Edit (07,2013):
The following information is important about Physical Data Guard Redo Apply performance:
11g Media Recovery performance improvements include:
•More parallelism by default
•More efficient asynchronous redo read, parse, and apply
•Fewer synchronization points in the parallel apply algorithm
•The media recovery checkpoint at a redo log boundary no longer blocks the apply of the next log

In 11g, when tuning redo apply consider following:

•By default recovery parallelism = CPU Count-1. Do not use any other values.
•Keep PARALLEL_EXECUTION_MESSAGE_SIZE >= 8192
•Keep DB_CACHE_SIZE >= Primary value
•Keep DB_BLOCK_CHECKING = FALSE (if you have to)
•System Resources Needs to be assessed
•Query what MRP process is waiting

select a.event, a.wait_time, a.seconds_in_wait from gv$session_wait a, gv$session b where a.sid=b.sid and b.sid=(select SID from v$session where PADDR=(select PADDR from v$bgprocess where NAME='MRP0'))

Check: Active Data Guard 11g Best Practices Oracle Maximum Availability Architecture White Paper


When tuning redo transport service, consider following:

1 - Tune LOG_ARCHIVE_MAX_PROCESSES parameter on the primary.
•Specifies the parallelism of redo transport
•Default value is 2 in 10g, 4 in 11g
•Increase if there is high redo generation rate and/or multiple standbys
•Must be increased up to 30 in some cases.
•Significantly increases redo transport rate.
2 - Consider using Redo Transport Compression:
•In 11.2.0.2 redo transport compression can be always on
•Use if network bandwidth is insufficient
•and CPU power is available


Also consider:
3 - Configuring TCP Send / Receive Buffer Sizes (RECV_BUF_SIZE / SEND_BUF_SIZE)
4 - Increasing SDU Size
5 - Setting TCP.NODELAY to YES



Check: Redo Transport Services Best Practices Chapter of Oracle® Database High Availability Best Practices 11g Release 1
-------------------------------------------------------------------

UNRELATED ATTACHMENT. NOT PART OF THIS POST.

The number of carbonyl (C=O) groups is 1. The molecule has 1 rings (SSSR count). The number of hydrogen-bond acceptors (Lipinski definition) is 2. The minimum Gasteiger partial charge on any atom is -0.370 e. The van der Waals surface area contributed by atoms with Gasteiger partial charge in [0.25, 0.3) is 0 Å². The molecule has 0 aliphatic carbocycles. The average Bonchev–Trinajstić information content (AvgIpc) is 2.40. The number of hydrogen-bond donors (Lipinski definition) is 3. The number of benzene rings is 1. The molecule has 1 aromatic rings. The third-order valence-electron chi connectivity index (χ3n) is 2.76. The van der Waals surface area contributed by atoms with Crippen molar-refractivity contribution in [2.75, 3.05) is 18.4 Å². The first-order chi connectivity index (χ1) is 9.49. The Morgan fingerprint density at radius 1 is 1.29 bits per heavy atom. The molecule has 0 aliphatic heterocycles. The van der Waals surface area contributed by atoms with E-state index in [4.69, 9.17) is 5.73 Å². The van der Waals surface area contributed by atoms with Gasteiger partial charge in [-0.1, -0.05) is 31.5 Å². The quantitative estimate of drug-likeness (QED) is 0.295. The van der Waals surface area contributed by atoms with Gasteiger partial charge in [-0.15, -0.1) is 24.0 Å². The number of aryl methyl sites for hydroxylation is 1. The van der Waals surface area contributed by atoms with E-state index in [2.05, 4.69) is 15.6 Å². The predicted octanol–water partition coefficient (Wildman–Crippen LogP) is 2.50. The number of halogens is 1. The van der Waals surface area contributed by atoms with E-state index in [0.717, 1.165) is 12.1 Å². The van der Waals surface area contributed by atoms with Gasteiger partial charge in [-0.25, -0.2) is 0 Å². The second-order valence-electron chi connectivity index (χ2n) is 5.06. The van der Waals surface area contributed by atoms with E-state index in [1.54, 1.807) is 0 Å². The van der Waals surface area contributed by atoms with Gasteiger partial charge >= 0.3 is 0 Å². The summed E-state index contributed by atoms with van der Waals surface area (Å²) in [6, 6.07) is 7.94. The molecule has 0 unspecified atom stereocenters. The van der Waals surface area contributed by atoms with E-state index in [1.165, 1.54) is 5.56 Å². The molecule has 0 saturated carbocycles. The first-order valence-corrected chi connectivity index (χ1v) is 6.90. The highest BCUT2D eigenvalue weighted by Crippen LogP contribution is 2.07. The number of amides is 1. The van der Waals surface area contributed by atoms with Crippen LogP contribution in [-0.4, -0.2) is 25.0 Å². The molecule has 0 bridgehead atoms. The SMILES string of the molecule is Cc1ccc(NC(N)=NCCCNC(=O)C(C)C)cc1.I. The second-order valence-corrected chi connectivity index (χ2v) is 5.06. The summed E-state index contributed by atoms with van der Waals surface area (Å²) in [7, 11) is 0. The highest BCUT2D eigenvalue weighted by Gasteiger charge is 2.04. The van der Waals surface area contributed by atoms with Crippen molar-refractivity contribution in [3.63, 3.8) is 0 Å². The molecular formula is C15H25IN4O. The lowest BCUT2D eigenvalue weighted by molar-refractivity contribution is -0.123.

Original Post:
Problem: Recovery service has stopped for a while and there has been a gap between primary and standby side. After recovery process was started again, standby side is not able to catch primary side because of low log applying performance. Disk I/O and memory utilization on standby server are nearly 100%.

Solution:
1 – Rebooting the standby server reduced memory utilization a little.
2 – ALTER DATABASE RECOVER MANAGED STANDBY DATABASE PARALLEL 8 DISCONNECT FROM SESSION;
In general, using the parallel recovery option is most effective at reducing recovery time when several datafiles on several different disks are being recovered concurrently. The performance improvement from the parallel recovery option is also dependent upon whether the operating system supports asynchronous I/O. If asynchronous I/O is not supported, the parallel recovery option can dramatically reduce recovery time. If asynchronous I/O is supported, the recovery time may be only slightly reduced by using parallel recovery.
3 – SQL>alter system Set PARALLEL_EXECUTION_MESSAGE_SIZE = 4096 scope = spfile;
Set PARALLEL_EXECUTION_MESSAGE_SIZE = 4096
When using parallel media recovery or parallel standby recovery, increasing the PARALLEL_EXECUTION_MESSAGE_SIZE database parameter to 4K (4096) can improve parallel recovery by as much as 20 percent. Set this parameter on both the primary and standby databases in preparation for switchover operations. Increasing this parameter requires more memory from the shared pool by each parallel execution slave process.
4 – Kernel parameters that changed in order to reduce file system cache size.
dbc_max_pct 10 10 Immed
dbc_min_pct 3 3 Immed
5 – For secure path (HP) load balancing, SQL Shortest Queue Length is chosen.
autopath set -l 6005-08B4-0007-4D25-0000-D000-025F-0000 -b SQL

Powered by Blogger.

Page Views

- Copyright © Emre Baransel - Oracle Blog -Metrominimalist- Powered by Blogger - Designed by Johanes Djogan -